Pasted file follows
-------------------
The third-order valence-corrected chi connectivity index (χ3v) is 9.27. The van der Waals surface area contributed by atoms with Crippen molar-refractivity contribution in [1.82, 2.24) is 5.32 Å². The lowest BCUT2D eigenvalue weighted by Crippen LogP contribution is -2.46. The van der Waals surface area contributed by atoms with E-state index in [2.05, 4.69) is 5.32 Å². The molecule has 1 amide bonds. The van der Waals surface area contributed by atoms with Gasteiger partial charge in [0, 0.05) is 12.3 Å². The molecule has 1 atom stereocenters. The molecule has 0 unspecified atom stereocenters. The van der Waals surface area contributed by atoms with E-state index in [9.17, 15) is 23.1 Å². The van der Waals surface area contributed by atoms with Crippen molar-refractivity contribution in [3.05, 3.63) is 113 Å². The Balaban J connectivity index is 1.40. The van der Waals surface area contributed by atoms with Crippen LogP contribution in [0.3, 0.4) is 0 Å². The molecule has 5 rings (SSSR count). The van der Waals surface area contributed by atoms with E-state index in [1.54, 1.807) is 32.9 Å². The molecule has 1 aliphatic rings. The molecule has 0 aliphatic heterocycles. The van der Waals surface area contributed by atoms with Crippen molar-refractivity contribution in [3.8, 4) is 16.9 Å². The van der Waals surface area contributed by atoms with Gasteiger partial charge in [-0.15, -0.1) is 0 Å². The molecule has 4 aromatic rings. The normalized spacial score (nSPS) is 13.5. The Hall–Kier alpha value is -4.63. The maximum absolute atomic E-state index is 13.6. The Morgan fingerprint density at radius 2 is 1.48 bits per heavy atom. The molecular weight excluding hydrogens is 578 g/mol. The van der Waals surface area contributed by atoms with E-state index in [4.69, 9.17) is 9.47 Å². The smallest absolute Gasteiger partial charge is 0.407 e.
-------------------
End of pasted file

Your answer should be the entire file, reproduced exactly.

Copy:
The third-order valence-corrected chi connectivity index (χ3v) is 9.27. The van der Waals surface area contributed by atoms with Crippen molar-refractivity contribution in [1.82, 2.24) is 5.32 Å². The lowest BCUT2D eigenvalue weighted by Crippen LogP contribution is -2.46. The van der Waals surface area contributed by atoms with E-state index in [2.05, 4.69) is 5.32 Å². The molecule has 1 amide bonds. The van der Waals surface area contributed by atoms with Gasteiger partial charge in [0, 0.05) is 12.3 Å². The molecule has 1 atom stereocenters. The molecule has 0 unspecified atom stereocenters. The van der Waals surface area contributed by atoms with E-state index in [9.17, 15) is 23.1 Å². The van der Waals surface area contributed by atoms with Crippen molar-refractivity contribution in [3.05, 3.63) is 113 Å². The Balaban J connectivity index is 1.40. The van der Waals surface area contributed by atoms with Crippen LogP contribution in [0.3, 0.4) is 0 Å². The molecule has 5 rings (SSSR count). The van der Waals surface area contributed by atoms with E-state index in [1.54, 1.807) is 32.9 Å². The molecule has 1 aliphatic rings. The molecule has 0 aliphatic heterocycles. The van der Waals surface area contributed by atoms with Crippen molar-refractivity contribution in [3.8, 4) is 16.9 Å². The van der Waals surface area contributed by atoms with Gasteiger partial charge in [-0.15, -0.1) is 0 Å². The molecule has 4 aromatic rings. The normalized spacial score (nSPS) is 13.5. The Hall–Kier alpha value is -4.63. The maximum absolute atomic E-state index is 13.6. The Morgan fingerprint density at radius 2 is 1.48 bits per heavy atom. The molecular weight excluding hydrogens is 578 g/mol. The van der Waals surface area contributed by atoms with E-state index in [4.69, 9.17) is 9.47 Å². The smallest absolute Gasteiger partial charge is 0.407 e.